The popularity of cryptocurrencies is ever growing. As blockchain technology provides certain anonymity for traders, miners and the like, criminals too have discovered blockchain-based currencies as a means for money laundering, tax evasion and the funding of terrorism. At the same time, regulatory institutions, with the European parliament up front, are setting up restrictions when it comes to the intersection of virtual currencies with the existing financial setting.
Their key priority is to prevent the generation of income via illicit transactions. Under the fifth Anti-Money Laundering Directive (AMLD5), an EU-wide policy which includes extended regulations for users of virtual currency, EU member states are currently implementing changes to their financial legislation.
The preceding fourth directive already applies to obliged entities, e. g. credit or financial institutions, as they are the entry point for laundered money. Looking into cryptocurrencies, the EU now is trying to include players from the cryptocurrency scheme in this list, targeting virtual currency exchange platforms and wallet providers.
How AML affects crypto traders
Enforcing AML regulations on cryptocurrencies brings along two factors for everyone involved with Bitcoin and co. On one hand, obliged entities are required to follow customer due diligence requirements to end the anonymity of cryptocurrencies which made them suspicious for anti money laundering or terrorist financing in the first place. This means that users will lose their anonymity, too. Exchanges and wallet providers will possibly have to register with authorities and hand out user data if requested.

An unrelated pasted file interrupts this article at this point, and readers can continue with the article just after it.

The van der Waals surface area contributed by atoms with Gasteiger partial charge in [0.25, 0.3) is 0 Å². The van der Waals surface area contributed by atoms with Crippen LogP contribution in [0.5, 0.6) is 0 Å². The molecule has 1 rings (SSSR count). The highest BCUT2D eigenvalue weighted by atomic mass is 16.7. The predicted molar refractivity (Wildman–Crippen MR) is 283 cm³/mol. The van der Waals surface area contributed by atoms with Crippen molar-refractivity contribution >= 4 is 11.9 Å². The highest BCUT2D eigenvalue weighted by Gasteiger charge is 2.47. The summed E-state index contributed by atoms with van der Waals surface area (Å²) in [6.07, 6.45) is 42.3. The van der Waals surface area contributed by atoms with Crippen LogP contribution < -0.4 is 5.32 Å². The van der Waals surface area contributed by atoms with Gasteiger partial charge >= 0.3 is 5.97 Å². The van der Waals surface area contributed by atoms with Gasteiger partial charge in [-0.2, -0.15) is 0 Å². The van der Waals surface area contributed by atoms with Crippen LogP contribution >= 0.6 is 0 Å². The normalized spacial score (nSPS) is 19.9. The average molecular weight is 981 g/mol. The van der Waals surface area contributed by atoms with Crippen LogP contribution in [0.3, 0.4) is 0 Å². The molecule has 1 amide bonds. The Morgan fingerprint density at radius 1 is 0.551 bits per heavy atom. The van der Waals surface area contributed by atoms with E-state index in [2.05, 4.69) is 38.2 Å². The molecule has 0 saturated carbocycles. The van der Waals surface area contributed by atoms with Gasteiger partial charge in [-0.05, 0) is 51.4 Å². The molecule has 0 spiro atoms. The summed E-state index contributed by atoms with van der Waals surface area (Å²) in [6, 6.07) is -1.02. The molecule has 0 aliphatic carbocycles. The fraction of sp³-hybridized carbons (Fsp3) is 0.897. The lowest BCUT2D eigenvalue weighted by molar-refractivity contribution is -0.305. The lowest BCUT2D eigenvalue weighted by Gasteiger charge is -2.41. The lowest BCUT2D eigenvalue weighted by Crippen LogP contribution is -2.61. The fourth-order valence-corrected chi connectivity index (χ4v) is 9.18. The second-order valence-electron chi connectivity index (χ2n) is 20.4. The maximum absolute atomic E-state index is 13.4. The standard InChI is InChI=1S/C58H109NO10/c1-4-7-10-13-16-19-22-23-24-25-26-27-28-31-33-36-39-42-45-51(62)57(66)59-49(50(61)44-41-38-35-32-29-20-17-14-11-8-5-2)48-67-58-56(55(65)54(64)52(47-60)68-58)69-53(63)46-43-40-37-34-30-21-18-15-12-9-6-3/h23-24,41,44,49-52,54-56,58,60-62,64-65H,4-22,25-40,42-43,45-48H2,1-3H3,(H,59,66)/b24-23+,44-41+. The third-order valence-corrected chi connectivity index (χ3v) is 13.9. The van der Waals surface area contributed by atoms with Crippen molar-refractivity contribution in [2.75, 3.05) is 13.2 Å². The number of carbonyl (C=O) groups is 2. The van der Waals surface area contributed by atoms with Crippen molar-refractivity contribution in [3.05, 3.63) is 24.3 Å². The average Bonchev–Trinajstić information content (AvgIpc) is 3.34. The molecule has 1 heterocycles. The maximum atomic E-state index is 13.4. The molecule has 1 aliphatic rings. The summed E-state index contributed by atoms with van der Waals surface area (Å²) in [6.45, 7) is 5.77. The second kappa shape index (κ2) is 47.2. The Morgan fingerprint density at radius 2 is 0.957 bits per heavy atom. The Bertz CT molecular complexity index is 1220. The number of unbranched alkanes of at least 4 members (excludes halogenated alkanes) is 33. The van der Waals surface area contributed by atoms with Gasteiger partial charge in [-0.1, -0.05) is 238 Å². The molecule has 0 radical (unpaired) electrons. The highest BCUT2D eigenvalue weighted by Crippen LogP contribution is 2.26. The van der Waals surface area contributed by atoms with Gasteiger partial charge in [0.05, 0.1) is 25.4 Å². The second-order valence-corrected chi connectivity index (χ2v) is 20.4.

On the other hand, financial institutions demand a proof of origin when cashing out crypto income to shed light on its provenance. As far as cashing out profits goes, keeping a tight record of one’s crypto transactions is thus inevitable.
Proof of origin
“The problem is that when I want to transfer my gains on a bank account or use them in the ‘real world’ somehow, it’s not the government which has to prove where the money comes from, but me as a user,” Florian Wimmer, CEO of Blockpit, points out.
He struggled with combining all his transactions, properly calculating his crypto taxes and providing a proof of origin banks would accept. These adversities are the cradle of birth for Blockpit, a solution for crypto traders who face similar challenges. The tool provides portfolio monitoring to be used directly as proof of origin for financial institutions.
Blockpit is a seamless, automated web-based and mobile portfolio monitoring and cryptocurrency tax reporting application. Blockpit uses APIs of numerous exchanges such as Binance, Coinbase, Poloniex, Kraken and many more to link them up with its services.
The vision is to allow Blockpit’s users to automatically combine all their trades, wallets, mining rewards and other incomes such as airdrops into one dashboard. The dashboard provides a clear overview on what was realized in gains to report to tax authorities and at the same time presents a proof of origin that is accepted by banks. Blockpit also allows its dashboard users to generate tax reports which can be legally approved by one of Blockpit’s partners.
For more information visit https://blockpit.io.
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